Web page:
Pennsylvania school district's typo costing it nearly $900G, report says
A typo is saving homeowners in one Pennsylvania county about $32 each in property taxes but is costing the school district about $895,000, according to a report.
In June, an interim business administrator in the Pennsbury School District board resolution in Bucks County incorrectly stated the millage rate for this school year at 170.076 mills instead of the correct 171.076.
The error was discovered by the district’s new chief financial officer, Christopher Berdnik, when he started at the beginning of July - after tax bills had been mailed, The Philadelphia Inquirer reported.
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Any retroactive changes could also leave the school district open to lawsuits.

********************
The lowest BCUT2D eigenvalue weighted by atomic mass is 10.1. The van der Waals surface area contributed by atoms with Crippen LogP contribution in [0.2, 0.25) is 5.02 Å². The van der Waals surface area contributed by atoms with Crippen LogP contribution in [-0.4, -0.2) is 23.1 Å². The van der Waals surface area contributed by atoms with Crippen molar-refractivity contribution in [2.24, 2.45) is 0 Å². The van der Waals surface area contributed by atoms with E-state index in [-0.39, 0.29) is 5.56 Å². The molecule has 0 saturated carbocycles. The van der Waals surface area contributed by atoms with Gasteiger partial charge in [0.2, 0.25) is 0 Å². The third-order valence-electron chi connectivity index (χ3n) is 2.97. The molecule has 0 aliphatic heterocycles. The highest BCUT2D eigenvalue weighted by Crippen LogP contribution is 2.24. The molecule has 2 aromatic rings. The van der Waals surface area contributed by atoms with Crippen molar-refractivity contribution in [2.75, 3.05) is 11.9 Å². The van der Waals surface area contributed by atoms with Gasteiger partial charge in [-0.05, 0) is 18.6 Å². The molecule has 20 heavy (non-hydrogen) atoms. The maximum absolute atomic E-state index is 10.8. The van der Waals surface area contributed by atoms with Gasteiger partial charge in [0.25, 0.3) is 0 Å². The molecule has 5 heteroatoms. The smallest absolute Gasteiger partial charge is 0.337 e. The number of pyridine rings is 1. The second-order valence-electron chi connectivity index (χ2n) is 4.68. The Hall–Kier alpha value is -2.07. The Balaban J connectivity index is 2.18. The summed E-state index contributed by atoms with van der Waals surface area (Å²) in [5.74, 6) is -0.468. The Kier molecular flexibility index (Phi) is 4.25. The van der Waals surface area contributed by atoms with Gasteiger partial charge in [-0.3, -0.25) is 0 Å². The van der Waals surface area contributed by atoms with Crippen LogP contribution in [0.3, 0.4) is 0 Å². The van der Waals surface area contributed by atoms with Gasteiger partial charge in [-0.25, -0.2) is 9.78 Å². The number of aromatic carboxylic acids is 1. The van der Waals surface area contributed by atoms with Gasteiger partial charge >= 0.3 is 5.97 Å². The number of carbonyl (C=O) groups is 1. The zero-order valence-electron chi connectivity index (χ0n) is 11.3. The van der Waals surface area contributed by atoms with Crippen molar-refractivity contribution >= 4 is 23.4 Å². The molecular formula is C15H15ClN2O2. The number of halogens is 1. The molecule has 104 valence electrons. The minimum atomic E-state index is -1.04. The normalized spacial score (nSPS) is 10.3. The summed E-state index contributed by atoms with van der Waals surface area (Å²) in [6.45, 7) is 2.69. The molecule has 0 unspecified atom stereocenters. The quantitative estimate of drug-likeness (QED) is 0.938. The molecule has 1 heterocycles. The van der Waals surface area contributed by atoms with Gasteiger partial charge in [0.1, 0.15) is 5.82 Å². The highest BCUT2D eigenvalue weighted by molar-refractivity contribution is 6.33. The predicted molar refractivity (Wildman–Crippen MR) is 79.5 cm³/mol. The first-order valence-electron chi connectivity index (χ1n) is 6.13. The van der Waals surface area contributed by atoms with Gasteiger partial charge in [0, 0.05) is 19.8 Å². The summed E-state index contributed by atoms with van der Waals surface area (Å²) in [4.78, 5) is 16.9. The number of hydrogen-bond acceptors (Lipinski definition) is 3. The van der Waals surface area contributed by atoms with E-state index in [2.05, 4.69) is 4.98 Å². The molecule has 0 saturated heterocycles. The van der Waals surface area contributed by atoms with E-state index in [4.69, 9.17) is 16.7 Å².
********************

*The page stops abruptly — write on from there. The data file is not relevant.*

Berdnik said property values are higher than they were assessed and the school district’s tax collection rate is high, which will account for $700,000 owed and the incorrect millage rate is 1.5 percent higher than last year. A resolution expected to be passed by the school board this month will refund much of the remaining debt.
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No one caught the error initially because the millage rate wasn’t read aloud at the June meeting, The Inquirer reported.
The millage rate is the formula municipalities use to calculate property taxes, and is boiled down to a dollar amount per $1,000 of assessed value. Hence, the typo saved homeowners $1 for every $1,000 at which their homes are assessed. The average assessment in the district is $32,067, according to the Inquirer.
Sixteen schools in the district are affected.